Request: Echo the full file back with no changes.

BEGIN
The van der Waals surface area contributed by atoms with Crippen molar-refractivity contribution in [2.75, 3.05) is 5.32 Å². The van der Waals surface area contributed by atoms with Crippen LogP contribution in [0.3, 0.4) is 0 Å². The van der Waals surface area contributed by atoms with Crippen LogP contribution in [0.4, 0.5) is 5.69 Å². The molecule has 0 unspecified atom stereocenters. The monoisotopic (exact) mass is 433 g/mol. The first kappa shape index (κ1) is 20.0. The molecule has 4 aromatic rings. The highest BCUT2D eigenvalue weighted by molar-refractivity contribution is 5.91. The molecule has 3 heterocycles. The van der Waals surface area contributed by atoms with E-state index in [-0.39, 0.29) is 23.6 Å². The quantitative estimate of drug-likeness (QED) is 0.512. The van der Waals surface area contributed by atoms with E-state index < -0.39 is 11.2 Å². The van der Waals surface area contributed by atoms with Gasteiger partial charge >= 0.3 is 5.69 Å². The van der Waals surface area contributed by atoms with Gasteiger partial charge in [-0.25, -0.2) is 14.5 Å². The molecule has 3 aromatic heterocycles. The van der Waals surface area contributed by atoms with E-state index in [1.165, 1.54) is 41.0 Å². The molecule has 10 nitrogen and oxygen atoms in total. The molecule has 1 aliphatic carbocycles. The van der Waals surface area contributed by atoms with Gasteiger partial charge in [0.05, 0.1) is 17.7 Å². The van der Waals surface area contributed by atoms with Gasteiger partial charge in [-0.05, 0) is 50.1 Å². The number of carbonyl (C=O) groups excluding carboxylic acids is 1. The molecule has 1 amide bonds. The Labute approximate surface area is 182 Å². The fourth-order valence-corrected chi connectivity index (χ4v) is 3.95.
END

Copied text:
The van der Waals surface area contributed by atoms with Crippen molar-refractivity contribution in [2.75, 3.05) is 5.32 Å². The van der Waals surface area contributed by atoms with Crippen LogP contribution in [0.3, 0.4) is 0 Å². The van der Waals surface area contributed by atoms with Crippen LogP contribution in [0.4, 0.5) is 5.69 Å². The molecule has 0 unspecified atom stereocenters. The monoisotopic (exact) mass is 433 g/mol. The first kappa shape index (κ1) is 20.0. The molecule has 4 aromatic rings. The highest BCUT2D eigenvalue weighted by molar-refractivity contribution is 5.91. The molecule has 3 heterocycles. The van der Waals surface area contributed by atoms with E-state index in [-0.39, 0.29) is 23.6 Å². The quantitative estimate of drug-likeness (QED) is 0.512. The van der Waals surface area contributed by atoms with E-state index < -0.39 is 11.2 Å². The van der Waals surface area contributed by atoms with Gasteiger partial charge >= 0.3 is 5.69 Å². The van der Waals surface area contributed by atoms with Gasteiger partial charge in [-0.25, -0.2) is 14.5 Å². The molecule has 3 aromatic heterocycles. The van der Waals surface area contributed by atoms with E-state index in [1.165, 1.54) is 41.0 Å². The molecule has 10 nitrogen and oxygen atoms in total. The molecule has 1 aliphatic carbocycles. The van der Waals surface area contributed by atoms with Gasteiger partial charge in [0.05, 0.1) is 17.7 Å². The van der Waals surface area contributed by atoms with Gasteiger partial charge in [-0.05, 0) is 50.1 Å². The number of carbonyl (C=O) groups excluding carboxylic acids is 1. The molecule has 1 amide bonds. The Labute approximate surface area is 182 Å². The fourth-order valence-corrected chi connectivity index (χ4v) is 3.95.